Saturday, 16 May 2015

Anxiety & Agoraphobia For Mental Health Awareness

Hello readers, I wanted to touch on a different subject today which has been affecting my life in the past year, and with Mental Health Awareness Week/Month, I wanted to share my story in an attempt to raise more awareness about it, that your not alone, and also some tactics which may help you if you know someone who suffers from these conditions.There is a youtube video of me talking about this which is here, but if it makes you feel uncomfortable watching someone talking about it(I know how it feels too), I would advise reading this blog post :)

My Story:

I was diagnosed with severe anxiety in May 2014, after an incident that triggered repeated panic attacks.Suffering from them during my teens, doctors told me that it was normal,and that I should "just get on with it".Finally getting some form of closure of being diagnosed with anxiety disorder,I'm now on the road to recovery.The next 6 months included me being on medication to help me feel more calm and reduce some of the symptoms before having an attack (which I will explain later on), having a therapist and attend anxiety class's.All of these worked great for me personally and I was signed off by my therapist, but was still offered support if I needed it, and my medication dosage was reduced.

Unfortunately in Decemeber 2014, I had a relapse due to things outside of my control or in other words "Life"and had to go back on a higher dosage of medication to help control my anxiety once again.Little did I know, due to avoiding the main town centre where I would frequently have panic attacks, I started to develop Agoraphobia which I wasn't aware of until February.Avoiding a place where you have attacks may at first make sense, because your scared of having another one, being around people, scared of getting back home or a number of things we're all different, but when you start avoiding that place completely, you may start to develop Agoraphobia and where I left this going on untreated, I started to stop going to the shops which are 5 minutes from my house to not leaving the house all together.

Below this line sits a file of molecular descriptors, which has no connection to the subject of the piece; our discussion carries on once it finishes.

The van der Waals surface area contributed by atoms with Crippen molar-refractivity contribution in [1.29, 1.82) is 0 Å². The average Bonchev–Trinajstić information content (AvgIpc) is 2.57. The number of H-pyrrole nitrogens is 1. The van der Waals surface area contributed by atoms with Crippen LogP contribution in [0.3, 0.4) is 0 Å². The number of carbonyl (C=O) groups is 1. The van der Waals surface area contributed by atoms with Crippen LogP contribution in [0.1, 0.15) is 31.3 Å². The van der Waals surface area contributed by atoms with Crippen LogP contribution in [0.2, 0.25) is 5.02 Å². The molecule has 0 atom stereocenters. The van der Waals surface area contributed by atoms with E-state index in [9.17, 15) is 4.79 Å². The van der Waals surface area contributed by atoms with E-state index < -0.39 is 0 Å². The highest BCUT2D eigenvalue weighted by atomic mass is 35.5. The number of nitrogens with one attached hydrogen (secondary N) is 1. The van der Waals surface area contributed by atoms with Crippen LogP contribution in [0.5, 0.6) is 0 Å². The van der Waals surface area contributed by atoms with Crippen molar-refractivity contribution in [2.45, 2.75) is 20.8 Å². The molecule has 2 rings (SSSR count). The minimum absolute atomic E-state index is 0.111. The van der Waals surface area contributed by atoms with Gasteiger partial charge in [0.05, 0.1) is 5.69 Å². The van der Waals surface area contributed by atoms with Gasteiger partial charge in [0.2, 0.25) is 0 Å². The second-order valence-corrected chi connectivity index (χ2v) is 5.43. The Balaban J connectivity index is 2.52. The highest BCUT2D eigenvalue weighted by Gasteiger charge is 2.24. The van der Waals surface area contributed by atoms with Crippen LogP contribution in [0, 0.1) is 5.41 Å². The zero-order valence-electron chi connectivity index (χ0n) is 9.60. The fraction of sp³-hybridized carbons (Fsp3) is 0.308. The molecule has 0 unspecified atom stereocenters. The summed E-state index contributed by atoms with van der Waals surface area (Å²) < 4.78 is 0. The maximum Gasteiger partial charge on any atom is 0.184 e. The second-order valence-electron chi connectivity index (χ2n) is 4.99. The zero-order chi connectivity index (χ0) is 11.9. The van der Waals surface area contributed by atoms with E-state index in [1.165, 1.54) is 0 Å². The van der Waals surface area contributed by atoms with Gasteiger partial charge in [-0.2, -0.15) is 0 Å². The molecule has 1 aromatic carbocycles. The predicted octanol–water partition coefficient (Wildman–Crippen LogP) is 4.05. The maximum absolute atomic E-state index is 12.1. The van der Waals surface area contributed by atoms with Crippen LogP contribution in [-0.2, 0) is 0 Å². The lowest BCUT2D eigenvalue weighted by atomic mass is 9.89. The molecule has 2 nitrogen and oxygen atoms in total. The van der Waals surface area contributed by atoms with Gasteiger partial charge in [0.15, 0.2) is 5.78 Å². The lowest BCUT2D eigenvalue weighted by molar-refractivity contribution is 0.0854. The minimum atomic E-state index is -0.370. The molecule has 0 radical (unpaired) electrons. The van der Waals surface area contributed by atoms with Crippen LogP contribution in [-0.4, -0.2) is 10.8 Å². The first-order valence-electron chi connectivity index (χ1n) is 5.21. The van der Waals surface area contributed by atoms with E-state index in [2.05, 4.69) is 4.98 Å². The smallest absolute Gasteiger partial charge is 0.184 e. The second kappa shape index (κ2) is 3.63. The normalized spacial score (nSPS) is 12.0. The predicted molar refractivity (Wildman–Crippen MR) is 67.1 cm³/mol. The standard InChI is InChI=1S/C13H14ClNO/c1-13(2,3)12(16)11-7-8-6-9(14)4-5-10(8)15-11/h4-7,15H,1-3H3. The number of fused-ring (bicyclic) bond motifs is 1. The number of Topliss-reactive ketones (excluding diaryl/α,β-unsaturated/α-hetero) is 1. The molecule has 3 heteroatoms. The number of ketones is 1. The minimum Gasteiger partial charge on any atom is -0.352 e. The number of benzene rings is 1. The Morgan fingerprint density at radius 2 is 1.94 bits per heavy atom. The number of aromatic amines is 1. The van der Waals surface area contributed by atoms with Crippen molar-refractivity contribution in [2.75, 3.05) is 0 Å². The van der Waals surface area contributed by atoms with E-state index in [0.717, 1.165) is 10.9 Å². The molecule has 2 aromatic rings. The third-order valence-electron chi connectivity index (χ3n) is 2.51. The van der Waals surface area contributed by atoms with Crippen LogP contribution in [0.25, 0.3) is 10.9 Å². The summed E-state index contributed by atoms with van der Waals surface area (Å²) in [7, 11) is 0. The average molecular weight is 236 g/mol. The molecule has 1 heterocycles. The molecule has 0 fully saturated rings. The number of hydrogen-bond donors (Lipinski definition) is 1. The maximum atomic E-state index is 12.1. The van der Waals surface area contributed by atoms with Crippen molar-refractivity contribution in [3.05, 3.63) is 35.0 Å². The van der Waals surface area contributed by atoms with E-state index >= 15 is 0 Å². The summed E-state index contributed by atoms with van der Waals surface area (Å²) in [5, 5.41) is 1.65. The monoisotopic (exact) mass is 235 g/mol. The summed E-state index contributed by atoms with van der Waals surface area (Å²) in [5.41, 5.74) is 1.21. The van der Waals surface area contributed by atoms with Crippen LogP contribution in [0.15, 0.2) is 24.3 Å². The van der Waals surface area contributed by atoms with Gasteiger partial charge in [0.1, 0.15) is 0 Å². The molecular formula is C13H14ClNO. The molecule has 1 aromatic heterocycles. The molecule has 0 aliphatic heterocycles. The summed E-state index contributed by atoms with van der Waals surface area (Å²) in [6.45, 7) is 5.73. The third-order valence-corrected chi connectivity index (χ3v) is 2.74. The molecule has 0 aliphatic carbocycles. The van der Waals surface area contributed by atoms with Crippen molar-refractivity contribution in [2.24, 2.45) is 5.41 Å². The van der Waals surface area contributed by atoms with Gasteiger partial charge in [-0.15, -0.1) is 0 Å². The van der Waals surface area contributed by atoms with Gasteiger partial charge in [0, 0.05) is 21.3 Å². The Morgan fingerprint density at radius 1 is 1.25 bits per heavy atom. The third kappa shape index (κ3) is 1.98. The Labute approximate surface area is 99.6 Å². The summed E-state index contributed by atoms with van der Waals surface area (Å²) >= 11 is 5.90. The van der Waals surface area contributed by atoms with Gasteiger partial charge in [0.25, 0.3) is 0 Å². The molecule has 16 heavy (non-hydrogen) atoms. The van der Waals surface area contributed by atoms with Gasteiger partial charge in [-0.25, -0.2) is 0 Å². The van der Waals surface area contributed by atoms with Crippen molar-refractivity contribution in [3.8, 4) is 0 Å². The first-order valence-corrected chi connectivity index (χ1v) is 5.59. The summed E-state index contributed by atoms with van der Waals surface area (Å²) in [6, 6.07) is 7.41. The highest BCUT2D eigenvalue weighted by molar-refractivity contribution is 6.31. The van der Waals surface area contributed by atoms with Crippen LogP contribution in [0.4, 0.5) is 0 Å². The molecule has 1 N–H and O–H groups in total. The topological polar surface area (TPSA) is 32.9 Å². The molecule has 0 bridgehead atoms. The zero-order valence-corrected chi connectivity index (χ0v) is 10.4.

Talking to my therapist about this subject again last week, we both agreed on something that I had pointed out about it.There was one time where I didn't leave the house just over 3weeks, that's nearly 28 days being stuck indoors.During that time period I had zero panic attacks but only small bouts of feeling anxious.Psychologically, where I stayed in that situation of feeling "fine", my brain went throught the process of "ok if I stay like this I will have zero panic attacks" and it creates a safety box and made my body feel safe like this by not going out.This opened my eyes a lot more to this and I knew I needed to break out of this routine.I also found the medication I was taking for my anxiety also made me exhausted to the point I couldn't get out of bed, so a mixture of anxiety draining you and medication can be another reason why you might be constantly tired and may not be down to agoraphobia.